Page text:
In this interview, Director of Get the Chance, Guy O’Donnell chats to Judith Dray, Head of Library Services, Royal Welsh College of Music and Drama and Mandie Garrigan, Libraries Assistant, RWCMD. We discuss their roles at the College, access to the library, the Drama Association of Wales Collection and their latest recommendations!
What got you interested in the library service?
MG: I have a background in the performing arts and managing bookshops in Hay-on-Wye but more importantly my jobs have been customer serviced based which is required for this role. The library service here is a little different, it allows me to interact with our staff and students, but I’ve also been working with our archives and special collections (mostly the College Archives and The Foyle Opera, Rara Collection).
Working in the library also involves helping on projects, creating working systems and generally having a go at anything! I started managing the DAW (Drama Association of Wales) collection when I covered for a maternity post 5 years ago. I manage all the memberships, orders, invoicing and have catalogued the sets in the past.
JD: Like Mandie, I have a background in performing arts. I also have lots of experience working in higher education, both working with research collections and supporting learning. I originally came to the Royal Welsh College of Music & Drama (RWCMD) as an archivist in 2018 and then was seconded to Head of Library Services during the pandemic and became permanent in 2022. The role marries together my background in the performing arts with my passions for libraries and higher education. We have lots of fascinating, unique, and distinctive collections here: I’ve loved finding out about them and I’m excited to share them with new audiences.
The RWCMD library houses the Drama Association of Wales (DAW) collection. This is the largest lending collection of scripts in English in the UK and is available for hire to individuals and groups. Can you tell me more about the collection and how it’s used?
JD: The Drama Association of Wales formerly housed the largest lending collection of scripts in English in the UK. In 2014, the play text collection transferred to the RWCMD Library and is available for hire to individuals and groups. Mandie is the person who works most closely with the collection and the people and groups who borrow from it.
MG: The collection inherited some members when it came here, so when it arrived a membership scheme was set up where groups or individuals pay to become members. This allows them to have access to the collection and borrow plays. We have some University of the Third Age members, amateur drama groups, play reading groups and individuals who enjoy our plays. Over the last few years, Covid has changed the way people meet and groups are only just getting back together, so the service is now running again. We would like to develop the service over the next few years, and it is currently under review.
Michael Sheen patron of Drama Association of Wales and International Chair of Drama, RWCMD said of the collection “This drama collection is of hugely significant cultural value. It’s imperative that it’s saved for the nation. It seems fitting that it’s been rescued by the Royal Welsh College, and found its rightful home at the National Conservatoire of Wales.”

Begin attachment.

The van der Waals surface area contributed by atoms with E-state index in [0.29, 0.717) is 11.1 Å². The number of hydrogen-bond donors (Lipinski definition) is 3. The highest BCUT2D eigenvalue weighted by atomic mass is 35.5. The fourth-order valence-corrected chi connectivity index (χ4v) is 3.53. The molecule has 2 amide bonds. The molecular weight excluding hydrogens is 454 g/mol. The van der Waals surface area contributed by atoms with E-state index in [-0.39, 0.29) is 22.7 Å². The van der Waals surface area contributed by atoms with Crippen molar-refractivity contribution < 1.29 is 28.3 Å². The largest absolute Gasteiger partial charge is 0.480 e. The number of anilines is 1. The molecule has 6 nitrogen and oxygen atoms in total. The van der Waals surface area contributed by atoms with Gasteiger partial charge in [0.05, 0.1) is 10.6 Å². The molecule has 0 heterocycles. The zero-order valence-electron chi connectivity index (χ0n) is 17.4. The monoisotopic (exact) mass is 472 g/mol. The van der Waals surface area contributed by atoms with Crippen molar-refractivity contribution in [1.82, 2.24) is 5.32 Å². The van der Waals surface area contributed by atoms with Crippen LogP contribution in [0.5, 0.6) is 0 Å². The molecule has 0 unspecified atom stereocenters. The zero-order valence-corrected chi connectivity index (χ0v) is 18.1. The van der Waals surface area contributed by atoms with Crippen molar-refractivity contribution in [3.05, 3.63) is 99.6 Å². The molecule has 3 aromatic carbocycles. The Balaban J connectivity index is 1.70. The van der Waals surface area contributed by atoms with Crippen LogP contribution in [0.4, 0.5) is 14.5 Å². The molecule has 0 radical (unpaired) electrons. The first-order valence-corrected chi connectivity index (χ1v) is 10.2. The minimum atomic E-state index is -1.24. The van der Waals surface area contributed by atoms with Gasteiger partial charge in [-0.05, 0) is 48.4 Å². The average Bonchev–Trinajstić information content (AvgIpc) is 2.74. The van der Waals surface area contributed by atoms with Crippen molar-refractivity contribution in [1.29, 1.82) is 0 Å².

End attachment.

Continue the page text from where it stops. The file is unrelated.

Can the public access the RWCMD Library?
JD: We welcome community members to the RWCMD Library. It’s free to browse and members of the public can join in order to borrow items. There’s more information about joining online here and we welcome enquiries by email (firstname.lastname@example.org).
MG: Yes, anyone can join as Judith says, and you can now browse a portion of the DAW collection online. I think around 2,800 of the DAW plays have been catalogued now, mainly the sets.
With increased pressure on public funding many Library services have been cut or are under threat, why are libraries important to you and wider society?
JD: As an academic library, we are not facing the same existential threats as many public libraries have faced in recent times, but it is a worrying trend. Libraries are not just about lending books. At their best, libraries can foster communities; they can provide safe spaces; and they can promote equality and inclusion by giving free access to resources, computers, and equipment.
What was the last really great book that you read that you would like to share with our readers?
JD: Earlier this year I read Whole Notes: Life Lessons through Music by Ed Ayres. I’ve been recommending it to everyone and bought a copy for the RWCMD Library. It is about music, healing, the lived experiences of a transgender musician, teaching, learning and so much more. It also includes Spotify playlists which enable the reader to share in some of Ed’s experiences which I thought was a lovely touch.
MG: Not my last but I am reading Breath: A New Science of a Lost Art by James Nester which is also available in our library. I’m only on the first few chapters but it’s one of those books that can challenge your perception on something we all do. I enjoy books that question the way we think about our bodies and mental health. I am also very keen browser of our art and design books, one of my favourites being Stages of decay by Julia Solis, a book depicting various theatres/performing areas in dilapidated conditions which are strangely beautiful.